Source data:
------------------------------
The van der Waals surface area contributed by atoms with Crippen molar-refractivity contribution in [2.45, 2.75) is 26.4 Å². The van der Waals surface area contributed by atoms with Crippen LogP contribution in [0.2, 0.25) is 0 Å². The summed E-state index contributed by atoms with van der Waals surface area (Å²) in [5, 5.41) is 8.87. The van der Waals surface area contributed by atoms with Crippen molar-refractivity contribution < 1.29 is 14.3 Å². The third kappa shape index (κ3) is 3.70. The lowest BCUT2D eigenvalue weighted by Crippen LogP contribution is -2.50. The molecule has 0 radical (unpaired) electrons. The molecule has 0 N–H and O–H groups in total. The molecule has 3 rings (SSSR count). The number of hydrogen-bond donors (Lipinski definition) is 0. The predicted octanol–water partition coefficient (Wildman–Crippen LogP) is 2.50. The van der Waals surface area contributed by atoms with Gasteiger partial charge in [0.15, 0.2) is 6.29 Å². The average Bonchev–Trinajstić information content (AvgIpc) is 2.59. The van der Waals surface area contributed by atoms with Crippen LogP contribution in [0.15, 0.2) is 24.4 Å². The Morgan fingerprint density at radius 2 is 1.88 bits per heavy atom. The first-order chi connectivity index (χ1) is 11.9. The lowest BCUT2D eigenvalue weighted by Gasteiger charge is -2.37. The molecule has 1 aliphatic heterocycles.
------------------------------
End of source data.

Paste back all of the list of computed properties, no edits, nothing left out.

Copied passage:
The van der Waals surface area contributed by atoms with Crippen molar-refractivity contribution in [2.45, 2.75) is 26.4 Å². The van der Waals surface area contributed by atoms with Crippen LogP contribution in [0.2, 0.25) is 0 Å². The summed E-state index contributed by atoms with van der Waals surface area (Å²) in [5, 5.41) is 8.87. The van der Waals surface area contributed by atoms with Crippen molar-refractivity contribution < 1.29 is 14.3 Å². The third kappa shape index (κ3) is 3.70. The lowest BCUT2D eigenvalue weighted by Crippen LogP contribution is -2.50. The molecule has 0 radical (unpaired) electrons. The molecule has 0 N–H and O–H groups in total. The molecule has 3 rings (SSSR count). The number of hydrogen-bond donors (Lipinski definition) is 0. The predicted octanol–water partition coefficient (Wildman–Crippen LogP) is 2.50. The van der Waals surface area contributed by atoms with Gasteiger partial charge in [0.15, 0.2) is 6.29 Å². The average Bonchev–Trinajstić information content (AvgIpc) is 2.59. The van der Waals surface area contributed by atoms with Crippen LogP contribution in [0.15, 0.2) is 24.4 Å². The Morgan fingerprint density at radius 2 is 1.88 bits per heavy atom. The first-order chi connectivity index (χ1) is 11.9. The lowest BCUT2D eigenvalue weighted by Gasteiger charge is -2.37. The molecule has 1 aliphatic heterocycles.